Chasing the Mirage of New Water in the American Southwest
University Of Iowa Press
On Sale: March 15, 2016
Paperback / e-Book
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Non-Fiction Political | Non-Fiction History | Non-Fiction
In a lyrical mix of natural science, history, and memoir,
Melissa L. Sevigny ponders what it means to make a home in
the American Southwest at a time when its most essential
resource, water, is overexploited and undervalued. Mythical
River takes the reader on a historical sojourn into the
story of the Buenaventura, an imaginary river that led
eighteenth- and nineteenth-century explorers, fur trappers,
and emigrants astray for seventy-five years. This mythical
river becomes a metaphor for our modern-day attempts to
supply water to a growing population in the Colorado River
Basin. Readers encounter a landscape literally remapped by
the search for “new” water, where rivers flow uphill, dams
and deep wells reshape geography, trees become intolerable
competitors for water, and new technologies tap into clouds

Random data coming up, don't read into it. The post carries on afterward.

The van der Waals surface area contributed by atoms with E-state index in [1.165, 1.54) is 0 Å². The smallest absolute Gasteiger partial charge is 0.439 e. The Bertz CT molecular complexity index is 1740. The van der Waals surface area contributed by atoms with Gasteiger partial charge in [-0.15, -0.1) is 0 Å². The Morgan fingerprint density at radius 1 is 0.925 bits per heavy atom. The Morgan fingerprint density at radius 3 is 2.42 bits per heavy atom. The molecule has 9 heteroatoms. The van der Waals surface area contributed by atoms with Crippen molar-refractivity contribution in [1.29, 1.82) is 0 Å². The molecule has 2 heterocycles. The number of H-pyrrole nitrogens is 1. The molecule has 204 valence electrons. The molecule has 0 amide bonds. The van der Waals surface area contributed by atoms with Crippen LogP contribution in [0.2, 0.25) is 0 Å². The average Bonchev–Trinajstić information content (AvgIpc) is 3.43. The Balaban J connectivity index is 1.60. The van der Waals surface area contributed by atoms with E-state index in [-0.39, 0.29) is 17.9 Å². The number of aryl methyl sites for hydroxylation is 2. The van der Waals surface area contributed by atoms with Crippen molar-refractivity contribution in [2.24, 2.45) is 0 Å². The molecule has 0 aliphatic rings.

In contrast to this fantasy of abundance, Sevigny explores
acts of restoration. From a dismantled dam in Arizona to an
accidental wetland in Mexico, she examines how ecologists,
engineers, politicians, and citizens have attempted to
secure water for desert ecosystems. In a place scarred by
conflict, she shows how recognizing the rights of rivers is
a path toward water security. Ultimately, Sevigny writes a
new map for the future of the American Southwest, a vision
of a society that accepts the desert’s limits in exchange
for an intimate relationship with the natural world.
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